Premier Guitar is on location in Des Moines, Iowa, where PG's Rebecca Dirks visits with Coheed and Cambria guitarists Claudio Sanchez & Travis Stever who talk about their current live setups including Gibson Explorers, Les Pauls, SGs, Fractal Audio Axe-Fx, and DR Strings.

Premier Guitar is on location in Des Moines, Iowa, where PG's Rebecca Dirks visits with Coheed and Cambria guitarists Claudio Sanchez & Travis Stever who talk about their current live setups including Gibson Explorers, Les Pauls, SGs, Fractal Audio Axe-Fx, and DR Strings.



Claudio Sanchez' Guitars
Claudio prefers Gibson Explorers, and his number one is a 1980 Gibson E2 Explorer (left). It has a Bare Knuckle Nailbomb in the bridge and stock neck pickup. The finish is sanded off the neck for speed, the electronics are upgraded with sealed pots, and the headstock has been broken and fixed. His second, most-used Explorer is a 2005 '76 Reissue with a calibrated set of Bare Knuckle Nailbomb pickups and the same electronics mods.

In addition, Claudio uses a recent-issue Fender USA Tele dropped a half step for "The Afterman," a baritone Gibson Explorer (right) for "Sentry the Defiant" and "Hollywood the Cracked" (tuned B to B), and a double-neck SG with a Seymour Duncan JB bridge pickup for "Welcome Home."

He has another Gibson Explorer he doesn't use as often with a Seymour Duncan JB bridge pickup and a portrait of his father, as well as Martin HD-28 and Taylor GS8 acoustics that he uses on "Iron Fist" and "Wake Up."

Claudio uses DR Strings Drop-Down Tuning .010–.052, and his main guitars go back and forth between standard and dropped-D tuning.

Claudio Sanchez' Amps and Effects
Claudio uses a Whirlwind switcher and Audio-Technica wireless units into a Fractal Audio Axe-FX Ultra through a Matrix GT1000FX power amp to a cabinet onstage for monitoring. The house sound goes direct from the Axe-FX.

For patches, Claudio's main distortion tone is based on two Marshall Super Lead types, with a wah and pitch shifter set to expression pedals onstage. Medium gain is based on an old Orange head with various delays and effects, and his clean is modeled after a brownface Fender amp with delay and compressor.

The system is controlled with a Voodoo Lab Ground Control Pro with two Mission expression pedals for octave up and wah. He uses a Mission Tap Tempo pedal as well.

Travis Stever's Guitars
Travis' go-to guitar is a Gibson Custom Black Beauty Les Paul with custom Coheed & Cambria inlay in the body that's used in standard and dropped-D tuning. He also uses a Gibson Traditional Les Paul goldtop with a Bigsby a half-step down for "The Afterman" and "Wake Up," a Gibson Les Paul with EMG 81 and 85 pickups tuned a half-step down for "Welcome Home" and a lot of early Coheed material, a Gibson Les Paul with a Bigsby tuned standard, and a Gibson SG with the low E tuned to B for "Sentry the Defiant." Travis' acoustic is a Taylor used for "Iron Fist" and the VIP acoustic performances. He also uses the DR Drop-Down Tuning Strings in .010-.052.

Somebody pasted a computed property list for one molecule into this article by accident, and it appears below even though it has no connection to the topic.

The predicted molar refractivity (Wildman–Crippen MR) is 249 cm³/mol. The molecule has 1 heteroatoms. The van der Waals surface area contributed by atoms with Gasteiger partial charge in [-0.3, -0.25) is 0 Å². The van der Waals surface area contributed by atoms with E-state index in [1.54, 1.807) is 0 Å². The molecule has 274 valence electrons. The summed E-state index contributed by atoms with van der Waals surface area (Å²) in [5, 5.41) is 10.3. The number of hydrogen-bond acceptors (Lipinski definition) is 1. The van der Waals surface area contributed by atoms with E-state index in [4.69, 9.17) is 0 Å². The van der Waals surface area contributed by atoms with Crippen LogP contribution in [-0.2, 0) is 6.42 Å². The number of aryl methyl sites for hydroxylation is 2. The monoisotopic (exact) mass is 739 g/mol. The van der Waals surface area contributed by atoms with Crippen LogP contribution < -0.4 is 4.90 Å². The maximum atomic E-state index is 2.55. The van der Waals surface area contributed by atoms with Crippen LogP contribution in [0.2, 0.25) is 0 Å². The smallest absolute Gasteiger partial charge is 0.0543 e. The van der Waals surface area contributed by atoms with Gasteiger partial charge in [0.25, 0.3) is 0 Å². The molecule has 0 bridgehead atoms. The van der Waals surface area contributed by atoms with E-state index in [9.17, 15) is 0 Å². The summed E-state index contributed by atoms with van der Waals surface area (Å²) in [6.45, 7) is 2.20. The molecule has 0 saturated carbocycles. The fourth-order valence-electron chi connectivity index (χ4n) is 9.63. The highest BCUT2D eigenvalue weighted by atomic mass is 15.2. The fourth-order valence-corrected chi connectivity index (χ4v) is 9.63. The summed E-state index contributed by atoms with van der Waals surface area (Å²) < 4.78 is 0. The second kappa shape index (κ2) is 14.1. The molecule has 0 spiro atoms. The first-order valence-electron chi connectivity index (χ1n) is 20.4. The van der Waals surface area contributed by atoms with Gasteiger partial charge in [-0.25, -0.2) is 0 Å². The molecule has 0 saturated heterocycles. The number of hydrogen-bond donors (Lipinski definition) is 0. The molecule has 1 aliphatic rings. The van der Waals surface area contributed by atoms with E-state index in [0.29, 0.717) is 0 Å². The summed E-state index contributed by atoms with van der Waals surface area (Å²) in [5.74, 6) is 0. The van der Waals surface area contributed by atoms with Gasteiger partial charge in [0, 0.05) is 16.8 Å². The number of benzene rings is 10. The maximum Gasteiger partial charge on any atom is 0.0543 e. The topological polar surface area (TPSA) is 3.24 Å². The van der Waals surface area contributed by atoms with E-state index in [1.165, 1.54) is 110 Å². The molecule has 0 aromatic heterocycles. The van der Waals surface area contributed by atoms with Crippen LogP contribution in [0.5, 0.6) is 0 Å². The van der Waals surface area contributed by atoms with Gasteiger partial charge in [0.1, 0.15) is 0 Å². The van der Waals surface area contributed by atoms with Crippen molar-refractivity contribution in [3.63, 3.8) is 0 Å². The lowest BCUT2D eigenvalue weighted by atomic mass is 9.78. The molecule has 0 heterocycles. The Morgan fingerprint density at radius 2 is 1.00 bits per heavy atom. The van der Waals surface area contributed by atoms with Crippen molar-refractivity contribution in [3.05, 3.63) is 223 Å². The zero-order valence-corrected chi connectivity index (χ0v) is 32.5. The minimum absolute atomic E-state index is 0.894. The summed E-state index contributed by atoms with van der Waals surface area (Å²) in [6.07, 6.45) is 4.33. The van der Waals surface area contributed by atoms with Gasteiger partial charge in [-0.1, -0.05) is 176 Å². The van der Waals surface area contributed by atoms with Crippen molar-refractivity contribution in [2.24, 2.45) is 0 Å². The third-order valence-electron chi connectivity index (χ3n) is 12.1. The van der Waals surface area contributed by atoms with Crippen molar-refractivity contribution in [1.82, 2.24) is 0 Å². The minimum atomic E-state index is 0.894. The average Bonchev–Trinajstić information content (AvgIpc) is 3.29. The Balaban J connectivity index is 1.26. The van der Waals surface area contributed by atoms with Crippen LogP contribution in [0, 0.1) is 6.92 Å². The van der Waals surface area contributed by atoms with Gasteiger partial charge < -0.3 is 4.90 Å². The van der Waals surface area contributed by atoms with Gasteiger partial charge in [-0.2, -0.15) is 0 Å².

Travis Stever's Amps and Effects
Travis' rig is the same as Claudio's: a Whirlwind Multi Selector, Audio-Technica wireless, and Fractal Audio Axe-FX Ultra. He only uses a few presets, his heavier sounds modeled after his Mesa/Boogie Mark Vs, and lead tones are more of a Marshall kind of lead with delay and reverb.

On the floor, he uses a Mission expression pedal and Voodoo Lab Ground Control Pro, as well as an Ernie Ball Volume Pedal Jr.

A compact pedal format preamp designed to offer classic, natural bass tone with increased tonal control and extended headroom.

Read MoreShow less

In their corner, from left to right: Wilco’s Pat Sansone (guitars, keys, and more), drummer Glenn Kotche, Jeff Tweedy, bassist John Stirratt, guitarist Nels Cline, and keyboardist Mikael Jorgensen.

Photo by Annabel Merhen

How Jeff Tweedy, Nels Cline, and Pat Sansone parlayed a songwriting hot streak, collective arrangements, live ensemble recording, and twangy tradition into the band’s new “American music album about America.”

Every artist who’s enjoyed some level of fame has had to deal with the parasocial effect—where audiences feel an overly intimate connection to an artist just from listening to their music. It can lead some listeners to believe they even have a personal relationship with the artist. I asked Jeff Tweedy what it feels like to be on the receiving end of that.

Read MoreShow less

Luthier Maegen Wells recalls the moment she fell in love with the archtop and how it changed her world.

The archtop guitar is one of the greatest loves of my life, and over time it’s become clear that our tale is perhaps an unlikely one. I showed up late to the archtop party, and it took a while to realize our pairing was atypical. I had no idea that I had fallen head-over-heels in love with everything about what’s commonly perceived as a “jazz guitar.” No clue whatsoever. And, to be honest, I kind of miss those days. But one can only hear the question, “Why do you want to build jazz guitars if you don’t play jazz?” so many times before starting to wonder what the hell everyone’s talking about.

Read MoreShow less
x